Institute for Democratic Engagement Southeast Europe (IDESE) has been born from long-term and fruitful cooperation of representatives of the two premier research institutions in SEE whose goal was to go beyond research and innovation, but to induce changes that would be evidence based in the region. Run between Serbia, Croatia and Bosnia and Herzegovina at its inception, IDESE aims to bring on board representatives of universities and think tanks from other SEE countries – Macedonia, Montenegro, Albania and Kosovo*.

Our aim is to capture the momentum of two former Yugoslav cities being selected the cultural capitals of Europe – Rijeka in Croatia (2020) and Novi Sad in Serbia (2021). 

Not least as these open, welcoming, multicultural, multi-ethnic cities with long academic traditions provide a welcome contrast to the pervasive political discourse on both sides of the border that sadly, feeding on Serbian-Croatian hostility, remains chauvinistic.

We are engaged in assembling and empowering progressive human capital that is urgently lacking in Southeast Europe. We believe that no facet of society, including the economic, can flourish without an educated and responsible elite, sorely lacking at the moment. IDESE aims to produce specific strategies of grounding progressive political cultural change by carefully selecting and nurturing highly educated compelling minds. Advancing already established joint activities, we offer several programs, some of which are already shaped and underway, with others providing a more comprehensive, root and branch influence in the SEE region.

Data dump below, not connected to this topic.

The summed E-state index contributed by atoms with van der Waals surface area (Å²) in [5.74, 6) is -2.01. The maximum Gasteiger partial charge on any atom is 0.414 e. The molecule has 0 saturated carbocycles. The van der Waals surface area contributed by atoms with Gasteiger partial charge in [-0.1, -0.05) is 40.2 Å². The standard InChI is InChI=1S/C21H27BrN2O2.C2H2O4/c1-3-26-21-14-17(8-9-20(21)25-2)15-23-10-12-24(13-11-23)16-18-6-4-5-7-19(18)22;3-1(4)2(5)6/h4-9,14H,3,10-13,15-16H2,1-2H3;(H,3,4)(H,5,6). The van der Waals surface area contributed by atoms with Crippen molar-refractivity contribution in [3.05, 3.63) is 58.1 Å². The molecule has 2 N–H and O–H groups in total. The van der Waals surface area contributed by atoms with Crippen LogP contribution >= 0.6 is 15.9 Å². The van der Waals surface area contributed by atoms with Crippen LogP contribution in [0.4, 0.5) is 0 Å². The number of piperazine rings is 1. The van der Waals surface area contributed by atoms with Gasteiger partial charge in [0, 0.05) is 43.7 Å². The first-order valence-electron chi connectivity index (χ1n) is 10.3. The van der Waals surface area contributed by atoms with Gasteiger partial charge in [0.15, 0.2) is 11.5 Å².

An insecure and anxious environment encourages emigration of reproductive and capable layers of the population. The region of Southeast Europe is thus stripped of everything from demographic to social and intellectual potential for progressive change, leaving it ever more lagging behind the developed parts of the world. The region has today fallen to one of the least advanced in Europe, leading the world only in brain drain. The people(s) of these countries have lost trust in institutions, seeing before them only a broken system of values; unsurprisingly, this leaves them little choice but to abandon their countries.

We are strongly convinced that this regression is above all a consequence of a conservative, provincial political culture, prone to authoritarianism and collective hysteria that has taken root in our midst far too long.